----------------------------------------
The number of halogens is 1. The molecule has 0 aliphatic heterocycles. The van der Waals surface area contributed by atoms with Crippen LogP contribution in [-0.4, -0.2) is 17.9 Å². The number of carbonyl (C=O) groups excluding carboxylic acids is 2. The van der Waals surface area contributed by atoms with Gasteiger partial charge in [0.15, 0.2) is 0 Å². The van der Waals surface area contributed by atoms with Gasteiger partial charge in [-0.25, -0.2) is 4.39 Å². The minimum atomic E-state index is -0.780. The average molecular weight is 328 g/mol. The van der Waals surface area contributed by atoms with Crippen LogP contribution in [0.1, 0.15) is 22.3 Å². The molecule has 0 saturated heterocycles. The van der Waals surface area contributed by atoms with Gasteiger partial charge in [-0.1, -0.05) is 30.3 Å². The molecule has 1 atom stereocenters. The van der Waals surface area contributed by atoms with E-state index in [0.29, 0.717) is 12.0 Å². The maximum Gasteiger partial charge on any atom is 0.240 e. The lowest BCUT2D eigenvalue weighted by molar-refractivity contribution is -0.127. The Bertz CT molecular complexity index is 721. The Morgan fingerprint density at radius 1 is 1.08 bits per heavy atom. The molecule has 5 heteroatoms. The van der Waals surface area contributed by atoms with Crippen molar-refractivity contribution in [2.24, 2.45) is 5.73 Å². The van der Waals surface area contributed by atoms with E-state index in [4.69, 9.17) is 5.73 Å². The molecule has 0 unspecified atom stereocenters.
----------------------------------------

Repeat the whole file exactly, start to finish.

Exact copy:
The number of halogens is 1. The molecule has 0 aliphatic heterocycles. The van der Waals surface area contributed by atoms with Crippen LogP contribution in [-0.4, -0.2) is 17.9 Å². The number of carbonyl (C=O) groups excluding carboxylic acids is 2. The van der Waals surface area contributed by atoms with Gasteiger partial charge in [0.15, 0.2) is 0 Å². The van der Waals surface area contributed by atoms with Gasteiger partial charge in [-0.25, -0.2) is 4.39 Å². The minimum atomic E-state index is -0.780. The average molecular weight is 328 g/mol. The van der Waals surface area contributed by atoms with Crippen LogP contribution in [0.1, 0.15) is 22.3 Å². The molecule has 0 saturated heterocycles. The van der Waals surface area contributed by atoms with Gasteiger partial charge in [-0.1, -0.05) is 30.3 Å². The molecule has 1 atom stereocenters. The van der Waals surface area contributed by atoms with E-state index in [0.29, 0.717) is 12.0 Å². The maximum Gasteiger partial charge on any atom is 0.240 e. The lowest BCUT2D eigenvalue weighted by molar-refractivity contribution is -0.127. The Bertz CT molecular complexity index is 721. The Morgan fingerprint density at radius 1 is 1.08 bits per heavy atom. The molecule has 5 heteroatoms. The van der Waals surface area contributed by atoms with Crippen molar-refractivity contribution in [2.24, 2.45) is 5.73 Å². The van der Waals surface area contributed by atoms with E-state index in [4.69, 9.17) is 5.73 Å². The molecule has 0 unspecified atom stereocenters.